The general implementations of blocks that are used for all platforms are located on the same level, such as common.blocks, while the device-specific implementations are on other levels:

Example of the file system for a project with different platforms:

project/ 
    common.blocks/ 
        button/ 
            button.css   # basic CSS button implementation 
    desktop.blocks/ 
        button/ 
            button.css   # custom button for desktop 
    mobile.blocks/ 
        button/ 
            button.css   # custom button for mobile

As a result of the build, the desktop.bundles/bundle/bundle.css file gets all the basic CSS rules for the button from the common.blocks level and the redefinition rules from the desktop.blocks level.

@import "common.blocks/button/button.css";   /* Basic CSS rules */
@import "desktop.blocks/button/button.css";  /* Desktop version */

The mobile.bundles/bundle/bundle.css file gets all the basic CSS rules for the button from the common.blocks level and the redefinition rules from the mobile.blocks level.

@import "common.blocks/button/button.css";   /* Basic CSS rules */
@import "mobile.blocks/button/button.css";   /* Mobile version */

Dividing the code into separate redefinition levels lets you have different builds of the same project at the same time, so you can offer the correct version based on the user agent.

Updating connected libraries of blocks

Redefining or extending blocks from a library on a separate level allows you to keep the changes you make for a project, even when the library is updated.

In the example, a library is integrated into the project as the library.blocks redefinition level:

project/ 
    common.blocks/   # redefinition level with project blocks 
        header/ 
        logo/ 
    library.blocks/  # redefinition level with library blocks 
        button/                          

To use a button from the library (the button block) in the project, you need to change the button height from 18 px to 24 px. To do this, redefine the button block on the project level:

project/ 
    common.blocks/      # redefinition level with project blocks 
        button/ 
            button.css  # redefined rules for the button 
        header/ 
        logo/ 
    library.blocks/     # redefinition level with library blocks 
        button/         # button implementation in the library

When the library is updated, the redefined rule for the button block (height 24 px) is saved, since the redefined property doesn't affect the original block implementation and is located on a different redefinition level.

Developing projects with common blocks

Blocks that are used in multiple projects can be moved to a separate level and added during the build.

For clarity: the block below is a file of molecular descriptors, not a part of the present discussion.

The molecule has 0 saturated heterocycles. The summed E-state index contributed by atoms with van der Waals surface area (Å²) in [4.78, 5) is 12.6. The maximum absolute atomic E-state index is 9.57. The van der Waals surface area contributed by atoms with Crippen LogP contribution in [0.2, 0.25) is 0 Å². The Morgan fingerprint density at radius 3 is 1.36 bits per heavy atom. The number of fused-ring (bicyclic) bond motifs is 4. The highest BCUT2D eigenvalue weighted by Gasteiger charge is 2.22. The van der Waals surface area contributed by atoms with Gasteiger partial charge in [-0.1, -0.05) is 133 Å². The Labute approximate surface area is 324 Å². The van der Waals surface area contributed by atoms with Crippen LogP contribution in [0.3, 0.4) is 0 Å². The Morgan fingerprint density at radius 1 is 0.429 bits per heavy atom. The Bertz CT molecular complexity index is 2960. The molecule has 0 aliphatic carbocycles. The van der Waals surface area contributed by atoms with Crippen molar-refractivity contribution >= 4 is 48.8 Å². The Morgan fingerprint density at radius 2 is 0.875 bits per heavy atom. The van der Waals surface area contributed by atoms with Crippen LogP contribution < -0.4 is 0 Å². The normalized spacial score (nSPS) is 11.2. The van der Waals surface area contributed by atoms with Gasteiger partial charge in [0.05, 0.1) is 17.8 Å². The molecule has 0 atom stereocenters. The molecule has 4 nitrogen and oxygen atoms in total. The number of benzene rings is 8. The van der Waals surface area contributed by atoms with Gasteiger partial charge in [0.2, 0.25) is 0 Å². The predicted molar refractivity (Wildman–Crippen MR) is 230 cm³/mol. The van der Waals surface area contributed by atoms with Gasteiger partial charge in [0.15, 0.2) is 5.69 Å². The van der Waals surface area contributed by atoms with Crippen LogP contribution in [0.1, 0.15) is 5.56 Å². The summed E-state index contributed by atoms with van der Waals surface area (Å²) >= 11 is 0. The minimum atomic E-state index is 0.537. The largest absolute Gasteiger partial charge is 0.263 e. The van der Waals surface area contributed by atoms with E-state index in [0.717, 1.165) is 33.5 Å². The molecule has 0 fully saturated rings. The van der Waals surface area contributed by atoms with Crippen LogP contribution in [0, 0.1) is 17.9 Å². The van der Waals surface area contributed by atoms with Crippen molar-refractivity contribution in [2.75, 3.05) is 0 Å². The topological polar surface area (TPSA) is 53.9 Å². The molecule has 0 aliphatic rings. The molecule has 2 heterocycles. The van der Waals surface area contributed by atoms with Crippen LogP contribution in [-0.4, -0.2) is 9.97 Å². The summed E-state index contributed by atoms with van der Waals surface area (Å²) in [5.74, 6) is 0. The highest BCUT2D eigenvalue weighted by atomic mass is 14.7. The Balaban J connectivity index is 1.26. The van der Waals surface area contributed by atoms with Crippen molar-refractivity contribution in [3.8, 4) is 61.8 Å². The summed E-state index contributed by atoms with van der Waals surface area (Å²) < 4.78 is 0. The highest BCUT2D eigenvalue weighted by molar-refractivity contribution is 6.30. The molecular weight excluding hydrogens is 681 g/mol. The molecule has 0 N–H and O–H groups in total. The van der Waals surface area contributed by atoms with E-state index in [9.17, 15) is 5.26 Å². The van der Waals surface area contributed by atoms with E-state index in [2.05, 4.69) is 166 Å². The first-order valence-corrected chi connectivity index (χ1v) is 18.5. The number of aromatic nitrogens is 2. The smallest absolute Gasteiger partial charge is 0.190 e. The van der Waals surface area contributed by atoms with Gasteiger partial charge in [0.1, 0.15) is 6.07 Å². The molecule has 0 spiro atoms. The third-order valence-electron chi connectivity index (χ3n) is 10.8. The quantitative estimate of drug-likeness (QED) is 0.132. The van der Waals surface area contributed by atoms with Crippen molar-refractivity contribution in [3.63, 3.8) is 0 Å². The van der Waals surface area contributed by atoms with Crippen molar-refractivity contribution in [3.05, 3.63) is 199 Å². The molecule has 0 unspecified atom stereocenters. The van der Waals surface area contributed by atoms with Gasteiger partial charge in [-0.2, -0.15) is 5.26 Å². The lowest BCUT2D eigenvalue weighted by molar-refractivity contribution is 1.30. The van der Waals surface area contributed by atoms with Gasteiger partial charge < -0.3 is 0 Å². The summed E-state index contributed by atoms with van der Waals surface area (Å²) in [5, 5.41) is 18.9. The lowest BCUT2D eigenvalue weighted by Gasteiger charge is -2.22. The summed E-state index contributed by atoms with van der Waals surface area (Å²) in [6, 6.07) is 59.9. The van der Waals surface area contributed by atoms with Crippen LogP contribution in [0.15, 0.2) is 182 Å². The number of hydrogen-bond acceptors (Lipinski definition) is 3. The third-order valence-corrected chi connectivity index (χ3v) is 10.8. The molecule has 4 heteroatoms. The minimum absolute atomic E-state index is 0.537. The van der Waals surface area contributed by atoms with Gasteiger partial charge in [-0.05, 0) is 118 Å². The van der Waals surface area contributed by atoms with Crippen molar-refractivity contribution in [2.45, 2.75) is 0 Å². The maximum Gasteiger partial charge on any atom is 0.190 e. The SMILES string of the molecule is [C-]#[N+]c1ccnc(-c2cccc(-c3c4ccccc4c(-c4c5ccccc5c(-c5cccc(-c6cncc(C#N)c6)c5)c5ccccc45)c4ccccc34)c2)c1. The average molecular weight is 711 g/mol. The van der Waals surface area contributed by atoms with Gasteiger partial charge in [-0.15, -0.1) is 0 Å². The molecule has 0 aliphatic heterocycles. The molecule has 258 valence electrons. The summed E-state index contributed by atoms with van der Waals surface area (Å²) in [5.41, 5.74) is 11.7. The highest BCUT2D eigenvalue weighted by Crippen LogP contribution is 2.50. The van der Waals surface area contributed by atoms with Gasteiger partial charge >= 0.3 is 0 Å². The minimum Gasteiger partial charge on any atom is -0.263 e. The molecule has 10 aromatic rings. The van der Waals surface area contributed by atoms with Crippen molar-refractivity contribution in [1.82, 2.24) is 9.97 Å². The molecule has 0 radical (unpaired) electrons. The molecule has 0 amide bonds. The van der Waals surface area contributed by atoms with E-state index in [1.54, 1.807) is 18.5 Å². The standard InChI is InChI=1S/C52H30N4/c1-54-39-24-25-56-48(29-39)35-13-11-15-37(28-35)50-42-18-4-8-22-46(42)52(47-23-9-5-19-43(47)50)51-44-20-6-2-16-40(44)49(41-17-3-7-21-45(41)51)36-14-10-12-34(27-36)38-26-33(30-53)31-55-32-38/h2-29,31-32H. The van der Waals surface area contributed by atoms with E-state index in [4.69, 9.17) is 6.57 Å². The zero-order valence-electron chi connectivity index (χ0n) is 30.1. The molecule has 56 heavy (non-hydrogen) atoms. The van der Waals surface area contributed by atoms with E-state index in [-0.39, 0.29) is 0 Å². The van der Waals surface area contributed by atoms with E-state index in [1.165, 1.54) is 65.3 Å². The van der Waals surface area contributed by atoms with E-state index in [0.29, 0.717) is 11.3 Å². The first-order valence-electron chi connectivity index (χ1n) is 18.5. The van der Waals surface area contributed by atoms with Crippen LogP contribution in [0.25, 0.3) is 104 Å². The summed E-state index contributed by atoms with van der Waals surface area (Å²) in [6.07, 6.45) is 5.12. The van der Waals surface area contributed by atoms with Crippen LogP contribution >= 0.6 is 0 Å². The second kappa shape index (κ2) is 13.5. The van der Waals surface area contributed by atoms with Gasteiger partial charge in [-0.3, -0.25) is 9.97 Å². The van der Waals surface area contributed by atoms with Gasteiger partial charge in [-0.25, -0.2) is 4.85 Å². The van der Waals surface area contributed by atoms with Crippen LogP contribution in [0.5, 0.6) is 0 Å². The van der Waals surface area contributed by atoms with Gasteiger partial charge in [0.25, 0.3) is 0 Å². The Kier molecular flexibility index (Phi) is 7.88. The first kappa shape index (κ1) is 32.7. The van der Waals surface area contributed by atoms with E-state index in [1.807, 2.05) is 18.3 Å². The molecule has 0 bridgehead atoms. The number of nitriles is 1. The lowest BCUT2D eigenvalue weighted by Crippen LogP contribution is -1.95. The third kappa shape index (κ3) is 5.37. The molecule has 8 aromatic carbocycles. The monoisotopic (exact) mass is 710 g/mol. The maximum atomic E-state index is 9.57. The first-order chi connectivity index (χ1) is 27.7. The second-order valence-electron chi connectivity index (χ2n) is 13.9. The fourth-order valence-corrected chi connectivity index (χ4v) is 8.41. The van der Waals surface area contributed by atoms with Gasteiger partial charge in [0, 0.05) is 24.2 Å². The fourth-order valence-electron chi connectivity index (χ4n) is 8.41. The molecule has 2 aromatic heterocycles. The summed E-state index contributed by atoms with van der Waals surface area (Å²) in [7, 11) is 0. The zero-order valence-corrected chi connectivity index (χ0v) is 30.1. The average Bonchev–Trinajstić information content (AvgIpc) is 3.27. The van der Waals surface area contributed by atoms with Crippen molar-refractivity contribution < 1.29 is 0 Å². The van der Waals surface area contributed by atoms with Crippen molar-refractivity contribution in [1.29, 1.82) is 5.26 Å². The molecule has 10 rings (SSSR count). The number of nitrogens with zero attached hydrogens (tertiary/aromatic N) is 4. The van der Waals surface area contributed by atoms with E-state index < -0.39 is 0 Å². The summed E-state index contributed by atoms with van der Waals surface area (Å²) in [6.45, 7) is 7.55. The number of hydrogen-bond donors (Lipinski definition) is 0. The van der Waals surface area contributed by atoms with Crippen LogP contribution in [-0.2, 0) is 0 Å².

The example below shows the file system for a project where blocks that are shared between two projects are isolated on the separate common.blocks level:

projects/ 
    common.blocks/    # shared blocks for multiple projects 
        button/ 
        input/ 
    project-1/        # project 1 
        button/       # redefined button block for project 1 
        logo/ 
        modal/ 
    project-2/        # project 2 
        button/       # redefined b1 block for project 2 
        search/ 
        spin/         

Creating design themes

A project's logic and layout can be separated into separate redefinition levels. This allows you to create different versions of the design, switch between themes in the project, and combine styles, without affecting the project's behavior.

In the example, different design themes are implemented on separate levels. To change the project's visual appearance, you just need to add the desired level to the build.

project/ 
    common.blocks/    # shared blocks for describing the project's business logic 
        button/ 
        input/ 
        ... 
    alpha/            # alpha design theme 
        button/ 
        input/ 
    beta/             # beta design theme 
        button/ 
        input/

Running experiments on a live project

Redefinition levels allow you to perform A/B testing directly in a live project. The code of the live project doesn't change during the experiments, since each experiment is on a separate redefinition level.

You can run experiments by changing a block's style, behavior, or page markup. For example, to ensure site accessibility (a11y), you need to perform experiments with adding new tags to a page. To do this, redefine the templates and the JavaScript code on the experiment level.

To remove an unsuccessful experiment from the project, just delete the directory that contains this redefinition level.

The example below shows how to add multiple experiments to the file system in a live project:

project/ 
    common.blocks/    # project blocks 
        header/ 
        user-name/ 
        user-pic/ 
        ... 
exps/ 
    exp-1/            # level for experiment 1 
        header/       # new offsets in the header 
        user-name/    # new font for the user name 
        user-pic/     # new type of profile picture 
    exp-2/            # level for experiment 2 
        header/       # new offsets in the header 
        user-name/    # new font for the user name 
        user-pic/     # new type of profile picture 
    exp-n/            # level for any new experiment 
        header/       # new offsets in the header 
        user-name/    # new font for the user name 
        user-pic/     # new type of profile picture       

To see the changes, just add the experiment level to the build.

Rate the article
Report an error on GitHub or correct using prose.io.